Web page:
Like many others, this is my favorite holiday. It involves no gift buying, no decorating, just attention to food and people we love. It is a chance to pour over recipes and almost always end up making no changes to the menu. It is a chance to take out my mother's crystal and my grandmother's linens and set a table that looks as it did when I was a child. It is a chance to later sit at that table, look around at the people I love, and feel incredibly grateful for so much--especially for being alive and, as far as I know, healthy 22 years after my first diagnosis of breast cancer.
The first Thanksgiving dinner that I cooked was in Munich. I was living there with my new husband (the previous one), who was in the Army. Many of our friends were single, and we had a full table of mostly young, hungry men. As we sat down, John, who was from Alabama, asked: "Where's the rice?" Rice? Whoever heard of rice at Thanksgiving? Apparently many people from the south have depended on rice as part of the meal, and I dutifully went out to the kitchen and started a pot of rice. He had to eat it as a second course or, maybe, with second helpings of dinner. The lesson here was to always ask Thanksgiving newcomers what they want to see on the table; usually there are no surprises, but I don't want to repeat the rice experience.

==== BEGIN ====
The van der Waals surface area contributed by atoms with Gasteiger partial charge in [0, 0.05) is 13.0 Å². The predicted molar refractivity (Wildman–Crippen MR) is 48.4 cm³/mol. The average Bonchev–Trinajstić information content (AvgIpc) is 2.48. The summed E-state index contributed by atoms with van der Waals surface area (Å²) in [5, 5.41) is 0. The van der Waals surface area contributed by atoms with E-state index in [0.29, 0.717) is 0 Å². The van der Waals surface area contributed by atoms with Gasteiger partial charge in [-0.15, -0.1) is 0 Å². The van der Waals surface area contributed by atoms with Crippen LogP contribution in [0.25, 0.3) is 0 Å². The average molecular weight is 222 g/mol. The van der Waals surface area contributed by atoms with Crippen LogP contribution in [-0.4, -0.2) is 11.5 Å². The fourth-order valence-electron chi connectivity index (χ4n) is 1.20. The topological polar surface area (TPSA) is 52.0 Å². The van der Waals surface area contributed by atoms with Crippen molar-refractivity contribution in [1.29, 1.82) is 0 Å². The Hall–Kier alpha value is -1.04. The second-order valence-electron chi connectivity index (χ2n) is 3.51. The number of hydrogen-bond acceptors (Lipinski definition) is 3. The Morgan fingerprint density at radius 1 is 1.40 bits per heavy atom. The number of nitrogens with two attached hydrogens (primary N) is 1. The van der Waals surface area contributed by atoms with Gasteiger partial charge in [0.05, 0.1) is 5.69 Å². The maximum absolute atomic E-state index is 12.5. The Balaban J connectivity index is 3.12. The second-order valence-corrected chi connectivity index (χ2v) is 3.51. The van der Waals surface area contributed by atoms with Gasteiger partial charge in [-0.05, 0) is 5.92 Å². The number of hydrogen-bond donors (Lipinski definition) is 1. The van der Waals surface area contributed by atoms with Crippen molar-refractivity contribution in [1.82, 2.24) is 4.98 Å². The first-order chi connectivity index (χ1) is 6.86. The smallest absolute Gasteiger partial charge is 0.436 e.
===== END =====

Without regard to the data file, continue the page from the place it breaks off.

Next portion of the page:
The first year my husband (the current and last and wonderful one) had Thanksgiving dinner together, he was skeptical of the cranberry sauce. Like my mother, I have always made the uncooked cranberry-orange relish from The Joy of Cooking. My not-yet husband poked at it, and said: "Cranberry sauce should have ridges in it." It took me a moment to understand, and then I realized he was accustomed to canned cranberry sauce. That is an adjustment that I have not made.
Yesterday when I was at Verrill Farm to pick up the fresh turkey and various vegetables, a young woman who, like me, was filling a bag with green beans, turned and said: "You probably have been cooking this meal longer than I have. Is this enough beans for 8 people?" I suggested she add another handful, and then commented that it really depends on how many others sides were available. She laughed and said: "Let's get real, We are having three kinds of potatoes. Who is going to eat green beans?"
This year has been rather full of family drama around the day and who is coming and can they bring an extra 6 of their close friends, but it has been worked out, and today it just feels good. The sun is shining; the turkey is roasting, and I am grateful.
Happy and delicious Thanksgiving to you and yours.